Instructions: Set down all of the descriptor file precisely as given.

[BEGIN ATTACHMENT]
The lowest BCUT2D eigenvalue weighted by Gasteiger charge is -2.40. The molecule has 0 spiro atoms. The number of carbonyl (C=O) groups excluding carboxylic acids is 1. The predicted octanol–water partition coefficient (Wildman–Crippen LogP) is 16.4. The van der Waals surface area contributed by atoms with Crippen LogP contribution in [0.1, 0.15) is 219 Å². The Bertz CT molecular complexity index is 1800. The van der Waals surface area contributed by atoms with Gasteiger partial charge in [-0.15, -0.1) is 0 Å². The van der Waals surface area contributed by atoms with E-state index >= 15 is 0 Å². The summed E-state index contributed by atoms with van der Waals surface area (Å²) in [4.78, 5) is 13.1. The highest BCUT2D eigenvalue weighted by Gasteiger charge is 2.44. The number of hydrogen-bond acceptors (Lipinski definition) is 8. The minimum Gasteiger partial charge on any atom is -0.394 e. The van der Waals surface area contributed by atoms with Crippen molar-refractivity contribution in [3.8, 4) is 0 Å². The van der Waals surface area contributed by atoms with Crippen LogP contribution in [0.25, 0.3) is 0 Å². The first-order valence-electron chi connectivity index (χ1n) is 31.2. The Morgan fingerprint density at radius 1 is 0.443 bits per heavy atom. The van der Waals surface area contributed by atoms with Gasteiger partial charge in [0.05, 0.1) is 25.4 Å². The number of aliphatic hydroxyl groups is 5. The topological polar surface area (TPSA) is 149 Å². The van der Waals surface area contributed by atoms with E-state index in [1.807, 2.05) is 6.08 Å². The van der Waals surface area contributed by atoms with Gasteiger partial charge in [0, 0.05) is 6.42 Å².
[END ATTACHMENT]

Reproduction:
The lowest BCUT2D eigenvalue weighted by Gasteiger charge is -2.40. The molecule has 0 spiro atoms. The number of carbonyl (C=O) groups excluding carboxylic acids is 1. The predicted octanol–water partition coefficient (Wildman–Crippen LogP) is 16.4. The van der Waals surface area contributed by atoms with Crippen LogP contribution in [0.1, 0.15) is 219 Å². The Bertz CT molecular complexity index is 1800. The van der Waals surface area contributed by atoms with Gasteiger partial charge in [-0.15, -0.1) is 0 Å². The van der Waals surface area contributed by atoms with E-state index >= 15 is 0 Å². The summed E-state index contributed by atoms with van der Waals surface area (Å²) in [4.78, 5) is 13.1. The highest BCUT2D eigenvalue weighted by Gasteiger charge is 2.44. The number of hydrogen-bond acceptors (Lipinski definition) is 8. The minimum Gasteiger partial charge on any atom is -0.394 e. The van der Waals surface area contributed by atoms with Crippen molar-refractivity contribution in [3.8, 4) is 0 Å². The van der Waals surface area contributed by atoms with Crippen LogP contribution in [0.25, 0.3) is 0 Å². The first-order valence-electron chi connectivity index (χ1n) is 31.2. The Morgan fingerprint density at radius 1 is 0.443 bits per heavy atom. The van der Waals surface area contributed by atoms with Gasteiger partial charge in [0.05, 0.1) is 25.4 Å². The number of aliphatic hydroxyl groups is 5. The topological polar surface area (TPSA) is 149 Å². The van der Waals surface area contributed by atoms with E-state index in [1.807, 2.05) is 6.08 Å². The van der Waals surface area contributed by atoms with Gasteiger partial charge in [0, 0.05) is 6.42 Å².